In the midst of the 2016 ballot initiative campaign about whether to raise the state cap on charter schools, opponents questioned whether charters even are public schools.  It now appears that the answer to the public school question turns on whether a school’s teachers are unionized. 

When teachers at two City on a Hill charter schools in Boston chose to join the Boston Teachers Union, BTU President Jessica Tang said that creating successful learning experiences for students “means improving the working conditions of all educators, including those working at charter schools funded by taxpayer dollars.” 

The City on a Hill story, quickly followed by Conservatory Lab Charter School’s announcement that it hopes to become part of the Boston school district, serves to highlight the glaring inequity between how district and charter public schools are funded: capital money. 

City on a Hill teachers earn significantly less than their Boston Public Schools (BPS) counterparts, which leads to high turnover.  The same dynamic, combined with needing a new building, is what prompted Conservatory Lab’s bid to join BPS. 

The issue comes down to the fact that charter schools only get about half as much capital money as district schools.  As a result, charters have to divert operating dollars (read: teacher salaries) into facilities.  Make the capital funding equitable and the facilities problems, teacher pay gap and high turnover go away.  It’s that simple.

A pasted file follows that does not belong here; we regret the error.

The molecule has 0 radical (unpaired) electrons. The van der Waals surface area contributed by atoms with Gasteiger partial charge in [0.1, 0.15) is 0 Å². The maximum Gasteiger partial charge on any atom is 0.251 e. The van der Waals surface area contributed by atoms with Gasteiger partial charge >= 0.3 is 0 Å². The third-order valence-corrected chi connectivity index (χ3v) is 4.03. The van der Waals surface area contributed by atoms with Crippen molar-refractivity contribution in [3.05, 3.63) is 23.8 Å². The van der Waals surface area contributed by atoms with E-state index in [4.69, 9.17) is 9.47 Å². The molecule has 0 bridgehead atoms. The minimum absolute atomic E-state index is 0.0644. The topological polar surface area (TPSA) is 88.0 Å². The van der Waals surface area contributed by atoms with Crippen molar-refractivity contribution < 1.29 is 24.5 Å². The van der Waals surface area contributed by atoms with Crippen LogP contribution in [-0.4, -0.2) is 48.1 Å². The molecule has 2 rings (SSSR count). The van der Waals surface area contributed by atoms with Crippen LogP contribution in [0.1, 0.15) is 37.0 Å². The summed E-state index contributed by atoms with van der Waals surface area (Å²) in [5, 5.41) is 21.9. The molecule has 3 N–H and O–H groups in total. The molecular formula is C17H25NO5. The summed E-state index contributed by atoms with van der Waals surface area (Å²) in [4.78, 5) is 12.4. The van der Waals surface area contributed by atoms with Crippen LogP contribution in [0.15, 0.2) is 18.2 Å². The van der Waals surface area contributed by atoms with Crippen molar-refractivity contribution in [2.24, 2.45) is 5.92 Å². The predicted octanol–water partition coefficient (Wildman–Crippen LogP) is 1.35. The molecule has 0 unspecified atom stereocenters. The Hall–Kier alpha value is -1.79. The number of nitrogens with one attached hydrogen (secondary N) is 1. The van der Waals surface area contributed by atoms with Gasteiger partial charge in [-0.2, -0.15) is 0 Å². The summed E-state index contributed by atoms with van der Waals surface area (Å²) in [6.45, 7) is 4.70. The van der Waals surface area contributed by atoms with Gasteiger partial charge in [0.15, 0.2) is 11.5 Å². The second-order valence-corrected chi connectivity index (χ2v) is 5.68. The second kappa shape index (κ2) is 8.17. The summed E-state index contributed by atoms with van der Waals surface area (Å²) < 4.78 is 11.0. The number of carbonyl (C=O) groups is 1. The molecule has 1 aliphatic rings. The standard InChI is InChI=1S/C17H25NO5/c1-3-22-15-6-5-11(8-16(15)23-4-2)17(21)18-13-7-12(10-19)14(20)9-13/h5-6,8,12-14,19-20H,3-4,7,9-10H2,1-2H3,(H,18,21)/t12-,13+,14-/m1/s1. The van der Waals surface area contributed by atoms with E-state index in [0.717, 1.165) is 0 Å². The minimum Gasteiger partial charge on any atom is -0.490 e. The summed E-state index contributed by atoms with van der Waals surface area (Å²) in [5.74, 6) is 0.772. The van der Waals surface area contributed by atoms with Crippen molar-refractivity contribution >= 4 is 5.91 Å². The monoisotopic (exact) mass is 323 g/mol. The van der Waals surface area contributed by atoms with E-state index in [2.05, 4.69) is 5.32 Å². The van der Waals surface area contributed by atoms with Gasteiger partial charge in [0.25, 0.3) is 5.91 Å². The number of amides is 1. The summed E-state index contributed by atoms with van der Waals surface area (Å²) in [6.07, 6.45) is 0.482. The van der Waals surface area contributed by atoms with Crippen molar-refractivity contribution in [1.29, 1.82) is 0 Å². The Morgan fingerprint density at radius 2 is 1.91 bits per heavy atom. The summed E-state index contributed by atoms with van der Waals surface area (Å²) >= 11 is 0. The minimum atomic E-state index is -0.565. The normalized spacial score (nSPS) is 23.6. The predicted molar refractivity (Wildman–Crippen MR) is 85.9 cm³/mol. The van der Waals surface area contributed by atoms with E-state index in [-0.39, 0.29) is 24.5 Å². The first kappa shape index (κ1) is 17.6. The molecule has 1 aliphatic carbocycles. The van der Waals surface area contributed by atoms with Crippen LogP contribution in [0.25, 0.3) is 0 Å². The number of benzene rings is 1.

How ironic that, despite the capital funding gap, teachers’ unions so successfully claimed that charters “siphon money” from districts during the ballot campaign.  The claim is even more absurd in light of the fact that Massachusetts is the only state that reimburses districts for students lost to charter schools.  They receive more than two years-worth of funding over a six-year period for each departing student. 

What’s most amazing is that despite the inequity, charter schools have long blown the doors off their district counterparts in Boston and across the Commonwealth.  Studies from a who’s who of elite universities that account for demographic differences confirm that the dramatic divergence in performance extends across subgroups like special education students and English language learners. 

A Stanford University study found that Boston charter schools do more to close the achievement gap than any other group of public schools in the country.  But when it comes to public education, excellence routinely takes a backseat to politics, and it appears that Massachusetts remains hell-bent on doing everything it can to throw obstacles in charters’ path. 

Teachers’ unions are about membership; their opinion of charter schools will change depending on whether they see the schools as a source of new members.   

But state policy makers should have a different perspective.  Equitable capital funding is a must if charter schools are to be sustainable over the long term and continue providing Massachusetts students with a world-class education.

Jim Stergios is Executive Director of Pioneer Institute, a  Boston-based think tank founded in 1988.